20 August 2009

Cumberland Island's Disney World Part II

I am no longer haunted by my memories of Cumberland Island, but I feel a need to document the experience before life in the real world and September's Agrarian Urbanite monopolize my brain...

Part II

Recap: bitter disillusioned Ranger gives the fear speech leaving us afraid and weary of everything and we discover that armadillos aren't so scary...

By the next day, the armadillos became the obvious local residents of Sea Camp. They owned the place, but because of the thick underbrush, we never saw them coming until they were under foot. The sequence went like this: walk, walk, walk along the trail; hear movement in the bush; stop and look around for, for, for a raccoon? a snake? anything? then POP! an armadillo would waddle out snooping it's long nose along the ground...it's gray plated armor protecting it from EVERYTHING with it's long sharp claws which are something that nightmares are made of. The POP! was usually followed by an, "Ahh!" Brief sigh, then, "Oh, yet another, armadillo. Surprise."

But they didn't get boring and we didn't take them for granted. They actually became cute and more interesting as we were able to watch them feed and snoop. We even saw one jump.

They really are in their own little world and, I think, completely oblivious to us humans. One popped out at us and when we all jumped and screamed a little bit, I think the little sucker took notice and said to himself, "Oh shit! That thing is BIG!" and it jumped.

During twilight, life comes into itself. The animals really start moving about in search of supper. Because it's not quite dark, you don't need a flashlight, but the light plays tricks on the eyes which in turn plays tricks on the brain. At twilight, one needs to be super alert because things are waking up and stirring.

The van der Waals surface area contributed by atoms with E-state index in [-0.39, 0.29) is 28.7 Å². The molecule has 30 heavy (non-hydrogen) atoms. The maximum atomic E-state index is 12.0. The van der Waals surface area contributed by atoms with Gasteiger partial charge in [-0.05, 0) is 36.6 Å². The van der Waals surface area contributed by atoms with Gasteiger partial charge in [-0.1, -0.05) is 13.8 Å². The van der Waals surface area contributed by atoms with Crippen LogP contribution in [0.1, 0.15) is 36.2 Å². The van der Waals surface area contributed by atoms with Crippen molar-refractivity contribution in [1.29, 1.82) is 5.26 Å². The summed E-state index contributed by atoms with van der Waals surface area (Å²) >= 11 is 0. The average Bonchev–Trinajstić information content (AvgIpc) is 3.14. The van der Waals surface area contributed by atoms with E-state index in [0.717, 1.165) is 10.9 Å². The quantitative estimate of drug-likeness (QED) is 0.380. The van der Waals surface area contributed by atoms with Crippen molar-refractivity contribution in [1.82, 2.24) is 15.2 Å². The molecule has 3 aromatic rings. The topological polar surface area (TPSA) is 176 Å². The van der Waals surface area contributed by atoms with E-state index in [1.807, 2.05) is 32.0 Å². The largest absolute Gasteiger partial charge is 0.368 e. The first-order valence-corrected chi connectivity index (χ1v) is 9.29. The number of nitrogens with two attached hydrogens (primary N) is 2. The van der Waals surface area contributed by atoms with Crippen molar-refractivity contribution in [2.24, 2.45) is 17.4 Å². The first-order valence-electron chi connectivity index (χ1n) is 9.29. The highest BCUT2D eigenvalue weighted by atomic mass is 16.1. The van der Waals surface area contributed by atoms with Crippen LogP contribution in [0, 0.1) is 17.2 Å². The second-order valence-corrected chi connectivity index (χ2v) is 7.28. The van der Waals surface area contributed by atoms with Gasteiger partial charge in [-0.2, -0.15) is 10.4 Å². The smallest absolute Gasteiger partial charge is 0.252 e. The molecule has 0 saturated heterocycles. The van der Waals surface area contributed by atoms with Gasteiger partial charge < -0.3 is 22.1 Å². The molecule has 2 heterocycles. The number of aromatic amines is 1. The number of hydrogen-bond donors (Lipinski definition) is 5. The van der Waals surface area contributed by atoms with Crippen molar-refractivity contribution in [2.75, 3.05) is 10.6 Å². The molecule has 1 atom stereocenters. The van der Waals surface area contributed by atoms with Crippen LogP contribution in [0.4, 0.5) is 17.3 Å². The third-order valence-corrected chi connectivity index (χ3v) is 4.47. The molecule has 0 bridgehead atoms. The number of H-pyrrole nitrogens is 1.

Aggravated, Officer Fear Ranger told us about a woman who was walking around at twilight and stepped on a RATTLESNAKE (it was probably a normal snake, but because it wasn't caught, we will never know), and the snake bit her which is a perfectly logical defensive move on the snake's part. The true point of the story was that it took several hours to get her off the island with by the time they were able to notify the Ranger and the call was put in to the mainland putting the emergency team into danger because they had to bring a boat across the waterways at dark and...etc etc...etc...told you he was a bucket of laughs.

One twilight, I was not being super cautious. As I returned from washing some dishes and fetching water, my head flopped side to side and I was probably singing a little ditty in my head when CRASH! The palmettos parted in front of me. I screamed and loudly. When I got my wits, I looked around and, you guessed it, an armadillo ran out onto the path...then stopped right in the middle of the path. I really didn't want to get to close to the thing. It was kind of big for an armadillo, but I couldn't get around it because it was hogging up the entire path which was only about three feet wide lined by a thicket of saw palmettos. I was laughing because I had screamed out so loudly, and I didn't know what to do. So I did the first logical thing and that was to tell it to, "Shoo."

Did I feel ridiculous? Yes. Telling a wild animal who is oblivious to humans to "shoo" was about as effective as trying to dig a grave with a toothpick. I clapped my hands a few times, and the creature kind of looked at me but didn't move out from the center of the path. I didn't want to jump over it because I didn't want it to jump up into me. So I waited. Finally the little critter moseyed back into the saw palmettos, and I quickened my pace back to camp keeping a little more aware.

To be continued...

Tomorrow Part III of Cumberland Island's Disney World: "Are You Sure This Ain't Disney World?"